Brian wrestled the rabbit into the cage and latched the wire door. He lifted the cage by the handle. The more I watched him, seeing how gentle he was with Jasmine, the more convinced I was that he could not be a thief. I also couldn’t believe I’d been looking for diamonds when our pet was suffering in the next room.
“This cage sucks,” Brian said. “I’m going to build you guys a real hutch, out in your backyard. Rabbits need fresh air.”
“Are you a boy scout or something? You don’t have to do that.”
“I am a boy scout, actually.” He stood up straighter. “Eagle Scout candidate.”
“You know that old playground at Cedar Ridge? That’s my project. If I can raise enough money to finish refurbishing it, kids’ll have a playground by April.”
“Wow. So, do you get a merit badge for helping a rabbit?”
“Naw. The Boys Scouts of America eliminated the Animal First Aid badge in 1911. I just like animals.”
Was this guy too good to be true? What did he see in my evil sister? I wanted to ask, but I just mumbled thanks. “I didn’t see your car outside,” I added. “How are you going to get to the vet?”
“Same way I got here. Walking. It’s only a mile.”
“With the cage? It’s heavy.”
“I could use the work-out.”
“My mom will be home in two hours. She can take him.”
“He can’t wait. Look at him. We have to get going.”
“We?” I wondered how Adrienne would feel about that.
“It’s your rabbit. And someone’s got to pay for it, right?”
I’d have to call my mom. I wasn’t looking forward to that.
Brian and I set off down Ballinger Way, each of us holding an edge of the cage. Brian described the fantasy hutch. “I’ve built one before, at my cousin’s farm. This hutch is going to be better. I’m going to make three sections, and a skylight, and a feeding trough. A slip-proof wire for the water bottle. And a silo to store extra food.”
“How about a surround-sound system?”
“I’m serious. Adrienne’s going to love it.”
“Where are you going to get all the stuff to build it?”
“I have some connections. Hey, you didn’t bring a coat, did you?”
“I’m okay,” I said, though I was starting to shiver in my thin hoodie.
“Stop.” Brian set down the cage and took off his leather jacket. He guided my arms into the sleeves. The lining was soft. So was his touch. I instantly warmed.
“Thanks. Do you think Jas is cold?” Jasmine was still shivering.
“Nope. Rabbits have fur. That’s why they get made into coats.”
“Oh. I hadn’t thought about that.”
We picked up our ends of the cage and trudged on.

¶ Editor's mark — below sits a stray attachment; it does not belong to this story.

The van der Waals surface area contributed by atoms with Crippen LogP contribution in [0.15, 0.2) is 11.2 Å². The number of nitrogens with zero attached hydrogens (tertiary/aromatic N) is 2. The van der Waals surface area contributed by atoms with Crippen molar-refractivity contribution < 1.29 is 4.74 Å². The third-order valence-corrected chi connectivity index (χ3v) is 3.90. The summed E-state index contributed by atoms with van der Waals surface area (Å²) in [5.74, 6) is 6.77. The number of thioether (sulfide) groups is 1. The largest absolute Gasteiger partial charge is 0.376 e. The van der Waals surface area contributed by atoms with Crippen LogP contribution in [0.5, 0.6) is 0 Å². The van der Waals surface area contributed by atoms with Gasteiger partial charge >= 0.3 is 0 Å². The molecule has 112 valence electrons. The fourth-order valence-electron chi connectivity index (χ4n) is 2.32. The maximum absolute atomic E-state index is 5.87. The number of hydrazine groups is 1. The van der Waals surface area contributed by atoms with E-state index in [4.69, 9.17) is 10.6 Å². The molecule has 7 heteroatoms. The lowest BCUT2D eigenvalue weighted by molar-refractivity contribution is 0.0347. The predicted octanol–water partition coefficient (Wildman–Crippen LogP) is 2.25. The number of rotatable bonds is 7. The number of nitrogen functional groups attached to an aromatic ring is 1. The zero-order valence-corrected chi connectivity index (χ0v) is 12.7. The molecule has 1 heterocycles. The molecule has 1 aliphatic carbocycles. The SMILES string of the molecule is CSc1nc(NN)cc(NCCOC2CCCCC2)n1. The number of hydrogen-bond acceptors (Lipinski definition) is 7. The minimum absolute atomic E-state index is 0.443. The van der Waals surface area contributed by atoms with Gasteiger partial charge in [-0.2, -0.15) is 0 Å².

Mom met us at the animal hospital. She listened to my slightly altered version of the story with her lips pressed together. I told her Brian had knocked at the door, looking for Adrienne, and then we both heard the crash downstairs. Then Mom talked with the vet, silently signed some papers, and handed her credit card over. She thanked Brian for helping out and gave him a ride home. Nobody spoke in the car.
Back at our house, Adrienne was pacing by the door. “Where were you guys?” she exploded. “There is zero food in the house. I’m starving.”
“There’s zero rabbit in the house too,” I said. “Did you happen to notice?”
She narrowed her eyes at me. “What are you doing in Brian’s jacket?”
I chilled, looking down at the sleeves. I’d forgotten to give it back.
“Hand it over, freak. And explain.”
“Let’s all have a little chat,” Mom said, in a non-chatty way.
I explained how I happened to be wearing Brian’s coat. Mom filled Adrienne in on the rest. Adrienne listened, coiling her hair around her fingers.
As my mom spoke, the horror finally hit me. Jasmine was suffering from dehydration and a scratched cornea. The dehydration had been fixed with IV fluids. The eye would be removed later tonight. The fiasco would cost one thousand dollars.
“You’re grounded, Adrienne. Two weeks,” my mom finished quietly.
“That is not fair!”
“The daily care of Jasmine was primarily your responsibility, Adrienne,” Mom said. “When you chose that bedroom, that was part of the deal.”
“Okay. I forgot about the water bottle. I’m sorry. But I’m not responsible for startling him.” Adrienne glared at me.
“You girls will have to work that part out yourselves. I have no more energy for your spats.” Mom went into her room and closed the door hard.
“It’s your fault, you know,” Adrienne said. “It’s because you were snooping.”
“Oh my God, Amy, it’s so obvious you were in my room looking for your stupid diamonds. Which I do not have. Maybe you made a noise that freaked Jasmine out.”
“Maybe your freaky boyfriend freaked him out. I heard a noise and went to your room to check it out. Brian was in your closet. Doing calculus. How weird is that.”
Adrienne frowned. “Brian wouldn’t sneak in. He’s an Eagle Scout.”
“Working towards Eagle Scout. He came in your window. He’s done it before.”
“That’s crazy. Brian’s the nicest guy ever. Don’t blame innocent people for your problems, Amy.” She went into the living room and turned on the computer, leaving me to wonder who the real Brian was: Boy Scout or burglar? And a bigger mystery: why had my sister turned so mean over these past few months? Would she ever be my ally again?